[new] 🔥 “We only have one shot at this” – 5/15 update – Gov. Beshear reminded his listeners that we all now know what to do to prevent a second spike as we gradually reopen. Now, we have to do it. (read)

[new] Unity water tower gets final design approval – It looks like the big Confederate flag on Interstate 24 east of Paducah is in for a challenge. The design for a racial unity mural to be placed on a neighboring water tower has been finalized. (read)

[new] 🔥 Kentucky garbage man hadn’t seen elderly woman’s trash can out, rightly felt something was amiss. – Jake Bland noticed that an elderly single woman hadn’t put out her trash for two weeks. He felt … he KNEW … that something just wasn’t right. So instead of just moving along without a second thought, he called his dispatcher, Bernice Arthur, and voiced his concerns. (read)

KY officials want probe of price-fixing cattle prices – Two of Kentucky’s Constitutional officers are banding together in asking for the U.S. Department of Justice to investigate possible anticompetitive practices in the beef packing sector. (read)

🔥 We have a debate! – After calls from various quarters for a final debate in the Dem campaign for U.S. Senate, all three major campaigns agreed to a June 1 appearance on KET. (read)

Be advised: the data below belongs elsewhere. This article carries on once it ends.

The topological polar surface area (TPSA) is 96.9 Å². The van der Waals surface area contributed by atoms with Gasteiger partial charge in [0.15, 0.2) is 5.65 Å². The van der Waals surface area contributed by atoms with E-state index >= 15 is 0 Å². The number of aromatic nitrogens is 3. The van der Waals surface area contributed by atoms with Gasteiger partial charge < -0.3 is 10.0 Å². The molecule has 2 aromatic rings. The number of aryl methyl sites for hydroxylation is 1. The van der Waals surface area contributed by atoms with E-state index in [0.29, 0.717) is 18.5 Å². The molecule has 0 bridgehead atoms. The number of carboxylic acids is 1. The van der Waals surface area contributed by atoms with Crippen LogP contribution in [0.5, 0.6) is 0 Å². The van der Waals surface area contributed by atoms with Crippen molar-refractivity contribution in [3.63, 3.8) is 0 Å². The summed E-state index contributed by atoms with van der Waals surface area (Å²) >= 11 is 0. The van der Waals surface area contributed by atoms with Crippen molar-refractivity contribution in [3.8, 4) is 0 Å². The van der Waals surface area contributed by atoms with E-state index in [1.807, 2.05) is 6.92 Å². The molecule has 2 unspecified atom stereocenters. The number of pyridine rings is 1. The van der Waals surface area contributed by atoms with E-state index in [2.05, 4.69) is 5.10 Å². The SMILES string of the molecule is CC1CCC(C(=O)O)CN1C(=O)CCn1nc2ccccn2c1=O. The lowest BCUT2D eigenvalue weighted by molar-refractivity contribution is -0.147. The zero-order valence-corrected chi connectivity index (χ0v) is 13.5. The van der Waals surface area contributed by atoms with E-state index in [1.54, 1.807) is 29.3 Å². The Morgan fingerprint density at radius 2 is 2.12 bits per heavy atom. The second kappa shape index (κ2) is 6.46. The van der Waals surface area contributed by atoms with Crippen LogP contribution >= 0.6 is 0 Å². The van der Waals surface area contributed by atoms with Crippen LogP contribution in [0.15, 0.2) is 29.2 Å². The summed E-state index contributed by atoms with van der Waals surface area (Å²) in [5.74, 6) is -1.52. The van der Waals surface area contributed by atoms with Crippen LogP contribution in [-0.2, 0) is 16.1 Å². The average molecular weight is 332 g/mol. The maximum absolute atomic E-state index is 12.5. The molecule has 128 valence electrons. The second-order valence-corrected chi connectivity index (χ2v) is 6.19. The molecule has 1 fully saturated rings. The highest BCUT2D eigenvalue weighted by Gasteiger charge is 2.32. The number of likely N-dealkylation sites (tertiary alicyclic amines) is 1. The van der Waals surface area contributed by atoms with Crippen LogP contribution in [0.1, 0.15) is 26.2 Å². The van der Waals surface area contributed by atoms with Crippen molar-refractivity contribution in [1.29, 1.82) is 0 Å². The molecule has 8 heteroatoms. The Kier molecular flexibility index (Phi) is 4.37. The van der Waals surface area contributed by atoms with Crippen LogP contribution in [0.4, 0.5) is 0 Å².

Conservatives: “Let’s play COVID Roulette!” – I continue to be amazed at the people, primarily conservatives, who just ignore the random nature of the COVID-19 virus, and want all of us to join them in playing COVID Roulette. (read)

🔥 So, you’re willing to kill for the “economy.” – If you have a family member / friend / online troll who keeps yelling “FREEDOM! I don’t need a mask — I’m not a coward! This is government overreach! Its my life — if I want to take my chances and die that’s my right!” – then feel free to tell them “So, you’re willing to kill for the economy.” (read)

— Cartoon —

Your post office in peril – In case you hadn’t heard, Republicans in Washington are threatening to abandon the Post Office, because it isn’t making as much money as they want it to. But never fear – there’s a new Postmaster General, and he’s definitely going to make things better. (view)

— Media —

[podcast] COVID lawsuits, Breonna Taylor killed by LMPD, and interview with Will Barnett – Discussion about state efforts on COVID, incl a rundown of all the lawsuits; the killing of Breonna Taylor by LMPD; and an Interview of Will Barnett. (listen)

Posts with Most Social Media Shares in Past Fourteen Days

(🔥 indicates post with surge of recent shares)

The Forward 5 is published Monday to Friday by Forward Kentucky, an independent media organization focused on progressive news and issues in Kentucky, and is re-posted with permission. You can sign up for the email version of the newsletter on their website.

DemCast is an advocacy-based 501(c)4 nonprofit. We have made the decision to build a media site free of outside influence. There are no ads. We do not get paid for clicks. If you appreciate our content, please consider a small monthly donation.

Forward Kentucky is an independent media organization focused on progressive news and issues in Kentucky. Our objectives are to provide journalism that is objective, policies that are effective, and commentary that is progressive. Our goal is to help Kentucky become all that it can be through government that works, for all. We are "the progressive voice for Kentucky politics."